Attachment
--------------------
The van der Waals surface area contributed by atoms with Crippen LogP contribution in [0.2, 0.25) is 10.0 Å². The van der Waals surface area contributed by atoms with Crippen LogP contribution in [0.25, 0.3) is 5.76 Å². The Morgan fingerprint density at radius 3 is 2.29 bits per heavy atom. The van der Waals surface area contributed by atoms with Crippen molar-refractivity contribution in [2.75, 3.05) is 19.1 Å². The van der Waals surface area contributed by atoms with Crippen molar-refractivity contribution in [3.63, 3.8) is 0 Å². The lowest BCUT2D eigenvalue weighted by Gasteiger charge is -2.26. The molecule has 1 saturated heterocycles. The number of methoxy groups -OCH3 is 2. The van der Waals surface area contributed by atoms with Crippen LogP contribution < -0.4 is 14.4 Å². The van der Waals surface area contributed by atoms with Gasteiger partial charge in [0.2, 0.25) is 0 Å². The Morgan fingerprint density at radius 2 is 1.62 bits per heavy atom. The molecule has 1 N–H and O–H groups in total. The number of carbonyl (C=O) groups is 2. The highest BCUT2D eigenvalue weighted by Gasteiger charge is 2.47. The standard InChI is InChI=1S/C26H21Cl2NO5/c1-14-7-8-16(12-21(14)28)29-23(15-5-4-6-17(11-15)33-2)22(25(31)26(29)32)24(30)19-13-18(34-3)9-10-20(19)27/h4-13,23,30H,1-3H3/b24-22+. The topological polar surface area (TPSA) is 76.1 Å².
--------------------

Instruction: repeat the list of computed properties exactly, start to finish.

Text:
The van der Waals surface area contributed by atoms with Crippen LogP contribution in [0.2, 0.25) is 10.0 Å². The van der Waals surface area contributed by atoms with Crippen LogP contribution in [0.25, 0.3) is 5.76 Å². The Morgan fingerprint density at radius 3 is 2.29 bits per heavy atom. The van der Waals surface area contributed by atoms with Crippen molar-refractivity contribution in [2.75, 3.05) is 19.1 Å². The van der Waals surface area contributed by atoms with Crippen molar-refractivity contribution in [3.63, 3.8) is 0 Å². The lowest BCUT2D eigenvalue weighted by Gasteiger charge is -2.26. The molecule has 1 saturated heterocycles. The number of methoxy groups -OCH3 is 2. The van der Waals surface area contributed by atoms with Crippen LogP contribution < -0.4 is 14.4 Å². The van der Waals surface area contributed by atoms with Gasteiger partial charge in [0.2, 0.25) is 0 Å². The Morgan fingerprint density at radius 2 is 1.62 bits per heavy atom. The molecule has 1 N–H and O–H groups in total. The number of carbonyl (C=O) groups is 2. The highest BCUT2D eigenvalue weighted by Gasteiger charge is 2.47. The standard InChI is InChI=1S/C26H21Cl2NO5/c1-14-7-8-16(12-21(14)28)29-23(15-5-4-6-17(11-15)33-2)22(25(31)26(29)32)24(30)19-13-18(34-3)9-10-20(19)27/h4-13,23,30H,1-3H3/b24-22+. The topological polar surface area (TPSA) is 76.1 Å².